Updated: Nov 20, 2020
We've established that you need an editor no matter what kind of writing you do. But what kind of editing do you need? There are multiple types of editing, and knowing what kind you need can be tricky because types of editing are not clear-cut. Even different editors define the levels of editing in different ways, which is why communication is key.
If you are not sure what type of editing you need, your editor should be able to tell you based on a sample of your manuscript. Keep in mind that each level of editing costs a different amount, and editors charge different rates.
Developmental, Structural, or Substantive Editing
Big-picture editing is usually referred to as developmental editing, but it can also be called structural or substantive editing. This type of editing takes place during the early stages of writing after the author has revised the manuscript a couple of times. At this point, the editor focuses on the purpose and audience of the text to help the author adjust the bare bones of the manuscript. Developmental editors focus on content and organization to strengthen the foundation of a text. This includes things like characterization, plot, world-building, pacing, voice, and themes.
Copyediting or Line Editing
Some editors differentiate between copyediting and line editing, but the differences are so minimal that I consider them the same thing. Some editors will also count stylistic editing as a separate category, but I also include it with copyediting because the jobs are quite similar. Copyediting takes place after the manuscript is written and the structure is sound. Copyeditors focus on grammar, spelling, punctuation, internal consistency, usage, and mechanics of style. They work at the sentence level, checking for clarity and correctness.
This is my favourite level of editing because changing something as small as one word or one punctuation mark can strengthen the meaning of a sentence and change its impact on the reader. I have the most fun with copyediting, and not many people realize to what extent tiny details can affect the broader picture.
Proofreading is the final stage of editing that takes place after the manuscript has been copyedited and the text is in its final form. This is usually a PDF file. Proofreaders check for minor errors including missing information, typos, and formatting problems. Besides checking the body text, proofreaders check over things like page numbers, text alignment, chapter headings, running headers, running footers, etc.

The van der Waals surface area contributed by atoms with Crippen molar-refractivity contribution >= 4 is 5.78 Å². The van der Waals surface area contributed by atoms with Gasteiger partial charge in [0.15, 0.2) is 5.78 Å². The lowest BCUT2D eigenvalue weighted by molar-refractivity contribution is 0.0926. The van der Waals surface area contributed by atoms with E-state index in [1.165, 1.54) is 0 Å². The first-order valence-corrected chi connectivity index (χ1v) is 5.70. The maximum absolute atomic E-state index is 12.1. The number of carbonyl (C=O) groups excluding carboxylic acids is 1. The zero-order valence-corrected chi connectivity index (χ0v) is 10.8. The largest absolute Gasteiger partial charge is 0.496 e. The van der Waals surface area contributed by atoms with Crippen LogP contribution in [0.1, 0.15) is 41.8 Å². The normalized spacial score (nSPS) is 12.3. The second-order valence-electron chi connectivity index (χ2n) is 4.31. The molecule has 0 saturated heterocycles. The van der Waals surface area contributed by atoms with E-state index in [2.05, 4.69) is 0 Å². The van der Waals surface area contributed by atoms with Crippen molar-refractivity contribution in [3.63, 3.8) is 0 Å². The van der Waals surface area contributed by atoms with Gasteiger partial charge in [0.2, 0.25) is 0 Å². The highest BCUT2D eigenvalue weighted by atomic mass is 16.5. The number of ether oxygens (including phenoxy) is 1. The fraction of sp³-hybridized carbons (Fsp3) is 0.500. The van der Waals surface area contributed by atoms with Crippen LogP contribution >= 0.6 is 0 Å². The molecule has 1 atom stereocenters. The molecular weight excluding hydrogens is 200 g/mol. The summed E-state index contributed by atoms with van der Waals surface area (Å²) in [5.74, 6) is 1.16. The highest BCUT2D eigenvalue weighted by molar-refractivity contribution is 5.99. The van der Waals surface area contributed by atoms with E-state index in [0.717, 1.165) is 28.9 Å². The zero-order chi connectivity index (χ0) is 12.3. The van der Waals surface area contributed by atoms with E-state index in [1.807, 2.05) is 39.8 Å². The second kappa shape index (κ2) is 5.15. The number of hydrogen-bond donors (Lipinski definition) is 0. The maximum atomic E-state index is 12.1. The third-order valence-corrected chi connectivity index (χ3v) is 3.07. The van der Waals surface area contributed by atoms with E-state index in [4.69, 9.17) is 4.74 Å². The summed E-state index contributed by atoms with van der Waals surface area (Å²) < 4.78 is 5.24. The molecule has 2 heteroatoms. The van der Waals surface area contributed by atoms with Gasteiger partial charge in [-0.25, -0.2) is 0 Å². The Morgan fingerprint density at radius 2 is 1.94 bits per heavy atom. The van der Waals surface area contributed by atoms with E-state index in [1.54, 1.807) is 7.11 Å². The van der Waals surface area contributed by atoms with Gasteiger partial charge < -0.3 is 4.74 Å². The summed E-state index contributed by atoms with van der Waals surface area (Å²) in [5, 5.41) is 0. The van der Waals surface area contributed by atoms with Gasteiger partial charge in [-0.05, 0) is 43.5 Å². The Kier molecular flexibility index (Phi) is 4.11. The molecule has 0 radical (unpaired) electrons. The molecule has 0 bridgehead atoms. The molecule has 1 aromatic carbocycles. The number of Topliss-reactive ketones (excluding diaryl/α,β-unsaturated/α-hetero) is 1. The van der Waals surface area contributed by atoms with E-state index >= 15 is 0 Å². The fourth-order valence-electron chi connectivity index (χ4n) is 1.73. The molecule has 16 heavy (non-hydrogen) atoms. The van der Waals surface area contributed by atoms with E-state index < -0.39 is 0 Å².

I like to discuss the levels of editing as if you were a building a house. Think of it this way: With a house, you need to build a solid, strong foundation before painting the walls and putting in furniture, right? Editing is the same way.
Developmental editing comes first because it works on the story's foundations. It makes sure those support beams, ceilings, and floors are in place properly so that everything else can be successful.
Copyediting is the stage that fleshes out the house more. This is like adding paint, wallpaper, doors, windows, and then furniture.
Proofreading is the final decorating step. Once all of the basics of the house are there and the furniture is moved in, you go around and fix the decorations so the house is exactly how you want it.
Talk to Your Editor
Because editors have different definitions for types of editing, it is important to clarify with your editor how they define their job. Make sure both you and your editor are clear about what they will do for you to avoid any misunderstandings.
It may be tempting to ask for all levels of editing at once, but you need to go step by step to get the most for your money. You wouldn't have someone paint the walls of your house and then proceed to tear them down, and that's what it would be like if you went with copyediting before developmental editing.
Going through the process step by step will take time and many revisions—and possibly a couple of different editors—but it will be worth it.